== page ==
Emma Sea
Well. Phew. There's a lot in here. I have a lot of notes. It took me two months to read this book, because I'd get frustrated about her insistence on the biological origins of "femininity" and have to close the book. I'd really like to sit down with Julia over a bottle of wine and argue with her about that, because she makes some really interesting and valid points, but I deeply believe she's wrong.

But it's a clear, articulate, engaging, awesome book, which neatly unpicks the whole "woman in a...more
Carl Vine
This book opens with a quote by Audre Lorde and, near the end, it references bell hooks to explain living as people on the margins. The latter example was the only time a woman of color living in 'white America' is acknowledged. As somebody with a PhD in Biochemistry, who has access to the time to read the political works of Lorde and hooks, Serano has failed to interrogate whiteness as an identity construct of power that seeks to further its dominance on all. Failing to understand her whiteness...more
Teagan
Jul 15, 2012 Teagan rated it 5 of 5 stars
Recommends it for: Anyone who is, knows, or loves a trans person.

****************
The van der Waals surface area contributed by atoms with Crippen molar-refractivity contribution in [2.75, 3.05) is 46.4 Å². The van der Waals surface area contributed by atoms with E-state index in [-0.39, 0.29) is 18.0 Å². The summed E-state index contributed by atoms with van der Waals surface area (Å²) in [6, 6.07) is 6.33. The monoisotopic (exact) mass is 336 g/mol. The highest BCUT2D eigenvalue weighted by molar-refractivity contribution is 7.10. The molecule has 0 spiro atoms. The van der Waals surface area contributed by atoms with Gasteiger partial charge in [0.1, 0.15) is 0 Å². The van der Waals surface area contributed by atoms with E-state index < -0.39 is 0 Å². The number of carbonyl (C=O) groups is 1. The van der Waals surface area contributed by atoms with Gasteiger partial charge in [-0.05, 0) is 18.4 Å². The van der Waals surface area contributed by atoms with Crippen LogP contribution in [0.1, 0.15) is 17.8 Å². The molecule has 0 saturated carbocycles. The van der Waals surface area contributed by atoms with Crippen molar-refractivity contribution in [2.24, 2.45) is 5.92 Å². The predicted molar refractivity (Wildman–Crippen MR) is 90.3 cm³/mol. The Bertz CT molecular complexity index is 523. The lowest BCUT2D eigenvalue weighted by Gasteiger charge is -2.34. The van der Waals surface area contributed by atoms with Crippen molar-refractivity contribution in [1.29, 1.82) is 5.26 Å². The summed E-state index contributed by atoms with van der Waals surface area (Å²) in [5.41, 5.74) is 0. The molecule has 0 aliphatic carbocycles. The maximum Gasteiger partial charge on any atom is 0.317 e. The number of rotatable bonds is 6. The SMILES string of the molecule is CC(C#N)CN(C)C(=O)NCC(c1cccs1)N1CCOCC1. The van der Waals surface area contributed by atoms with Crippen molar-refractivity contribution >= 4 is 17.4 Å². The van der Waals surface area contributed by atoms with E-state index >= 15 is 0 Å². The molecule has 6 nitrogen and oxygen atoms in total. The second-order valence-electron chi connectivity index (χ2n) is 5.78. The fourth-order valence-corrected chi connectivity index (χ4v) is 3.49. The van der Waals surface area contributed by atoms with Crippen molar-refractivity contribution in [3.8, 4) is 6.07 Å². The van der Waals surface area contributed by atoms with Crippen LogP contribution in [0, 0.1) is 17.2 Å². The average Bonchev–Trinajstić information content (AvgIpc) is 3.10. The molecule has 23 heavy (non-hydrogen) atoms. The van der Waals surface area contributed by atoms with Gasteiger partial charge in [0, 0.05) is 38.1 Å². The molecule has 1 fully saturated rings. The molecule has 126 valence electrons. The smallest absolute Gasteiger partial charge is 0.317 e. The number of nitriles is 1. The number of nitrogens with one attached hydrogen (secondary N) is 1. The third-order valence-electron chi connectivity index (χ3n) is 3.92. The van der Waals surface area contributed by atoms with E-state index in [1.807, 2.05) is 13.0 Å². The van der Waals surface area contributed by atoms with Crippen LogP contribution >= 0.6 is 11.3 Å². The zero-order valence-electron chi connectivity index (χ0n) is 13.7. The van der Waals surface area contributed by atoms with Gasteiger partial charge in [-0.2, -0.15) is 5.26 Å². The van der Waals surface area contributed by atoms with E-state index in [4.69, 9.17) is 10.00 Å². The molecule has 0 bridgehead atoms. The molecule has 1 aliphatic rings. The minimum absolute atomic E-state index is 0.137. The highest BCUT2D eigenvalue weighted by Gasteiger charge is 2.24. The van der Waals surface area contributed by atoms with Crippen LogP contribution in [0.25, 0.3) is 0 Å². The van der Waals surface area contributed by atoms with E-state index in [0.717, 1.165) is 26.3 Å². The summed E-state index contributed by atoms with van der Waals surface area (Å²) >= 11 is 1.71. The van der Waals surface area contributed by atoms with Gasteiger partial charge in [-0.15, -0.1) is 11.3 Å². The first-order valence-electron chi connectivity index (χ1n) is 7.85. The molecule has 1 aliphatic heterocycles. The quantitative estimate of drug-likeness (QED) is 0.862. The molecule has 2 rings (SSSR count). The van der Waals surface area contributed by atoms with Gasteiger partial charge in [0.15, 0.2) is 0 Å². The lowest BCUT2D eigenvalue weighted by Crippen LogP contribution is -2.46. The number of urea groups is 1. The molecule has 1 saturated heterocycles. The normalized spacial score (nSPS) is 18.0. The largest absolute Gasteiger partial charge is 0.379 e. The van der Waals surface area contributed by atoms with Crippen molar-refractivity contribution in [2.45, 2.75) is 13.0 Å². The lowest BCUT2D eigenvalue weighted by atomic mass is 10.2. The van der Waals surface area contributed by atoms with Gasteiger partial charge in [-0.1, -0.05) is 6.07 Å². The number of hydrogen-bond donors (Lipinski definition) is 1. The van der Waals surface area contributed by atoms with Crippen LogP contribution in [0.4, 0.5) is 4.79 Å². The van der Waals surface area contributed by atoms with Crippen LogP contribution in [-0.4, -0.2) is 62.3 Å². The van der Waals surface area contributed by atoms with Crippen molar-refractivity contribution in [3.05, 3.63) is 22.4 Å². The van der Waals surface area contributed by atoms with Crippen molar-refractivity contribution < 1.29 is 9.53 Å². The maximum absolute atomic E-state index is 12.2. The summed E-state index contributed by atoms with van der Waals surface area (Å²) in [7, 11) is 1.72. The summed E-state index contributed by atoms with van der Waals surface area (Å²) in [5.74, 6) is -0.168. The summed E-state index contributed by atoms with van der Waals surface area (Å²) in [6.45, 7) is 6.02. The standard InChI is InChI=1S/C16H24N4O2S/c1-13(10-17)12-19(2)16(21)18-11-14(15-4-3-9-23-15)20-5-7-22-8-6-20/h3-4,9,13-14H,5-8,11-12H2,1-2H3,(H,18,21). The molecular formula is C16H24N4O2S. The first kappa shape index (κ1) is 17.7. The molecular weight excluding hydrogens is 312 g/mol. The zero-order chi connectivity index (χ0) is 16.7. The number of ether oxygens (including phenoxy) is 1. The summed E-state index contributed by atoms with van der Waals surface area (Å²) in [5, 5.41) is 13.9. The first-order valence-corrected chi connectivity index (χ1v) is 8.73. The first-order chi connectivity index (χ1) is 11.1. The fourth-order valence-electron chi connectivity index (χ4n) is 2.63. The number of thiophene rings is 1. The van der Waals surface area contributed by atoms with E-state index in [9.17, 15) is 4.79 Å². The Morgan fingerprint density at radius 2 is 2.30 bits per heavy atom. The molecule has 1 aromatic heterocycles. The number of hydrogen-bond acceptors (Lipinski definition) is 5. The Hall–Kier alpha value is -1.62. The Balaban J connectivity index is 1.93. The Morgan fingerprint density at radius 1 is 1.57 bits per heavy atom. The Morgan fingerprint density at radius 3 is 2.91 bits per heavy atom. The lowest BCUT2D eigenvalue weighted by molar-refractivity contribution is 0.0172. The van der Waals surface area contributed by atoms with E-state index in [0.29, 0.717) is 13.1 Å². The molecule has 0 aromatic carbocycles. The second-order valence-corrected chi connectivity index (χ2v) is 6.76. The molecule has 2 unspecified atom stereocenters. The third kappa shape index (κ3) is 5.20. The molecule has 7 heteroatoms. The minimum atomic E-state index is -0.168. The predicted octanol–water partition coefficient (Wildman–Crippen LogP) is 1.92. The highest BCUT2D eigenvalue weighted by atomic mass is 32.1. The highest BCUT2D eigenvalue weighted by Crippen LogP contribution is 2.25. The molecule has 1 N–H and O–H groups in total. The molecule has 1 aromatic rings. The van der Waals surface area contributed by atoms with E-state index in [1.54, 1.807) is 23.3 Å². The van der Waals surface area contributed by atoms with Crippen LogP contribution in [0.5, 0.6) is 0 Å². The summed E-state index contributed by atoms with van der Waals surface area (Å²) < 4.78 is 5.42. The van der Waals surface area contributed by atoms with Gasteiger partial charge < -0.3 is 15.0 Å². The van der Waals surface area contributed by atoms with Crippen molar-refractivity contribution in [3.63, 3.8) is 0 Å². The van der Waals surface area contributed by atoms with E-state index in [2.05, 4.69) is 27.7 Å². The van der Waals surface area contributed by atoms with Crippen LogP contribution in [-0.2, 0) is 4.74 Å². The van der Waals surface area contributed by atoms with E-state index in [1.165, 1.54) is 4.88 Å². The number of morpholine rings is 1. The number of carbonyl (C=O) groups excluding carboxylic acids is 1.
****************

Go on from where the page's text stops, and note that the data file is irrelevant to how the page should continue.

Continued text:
Picking up this book was such an empowering moment. For the first time in my 27 years of being transgender, I saw myself reflected properly in print. Julia Serano was like a more experienced, smarter, older sister, showing me that it is ok to be myself, whatever shape that is. She showed me that we're not crazy, broken or disgusting, and some of us are clever and funny and capable. She deconstructed media representations that have troubled me since childhood and explained the origin of stereotyp...more
Joel
I was entirely disappointed by this book. The author is a male-to-female-spectrum transsexual woman who is also an evolutionary biologist. Due to her scientific background, I was super excited to see what she had to say about her experiences and what she feels it's all about.

Instead, however, she uses the book to make exceptionally un-thought-out claims which lead her to wildy specious conclusions. I read a friend's copy of this and wound up marking it up so much that I'm not even sure the orig...more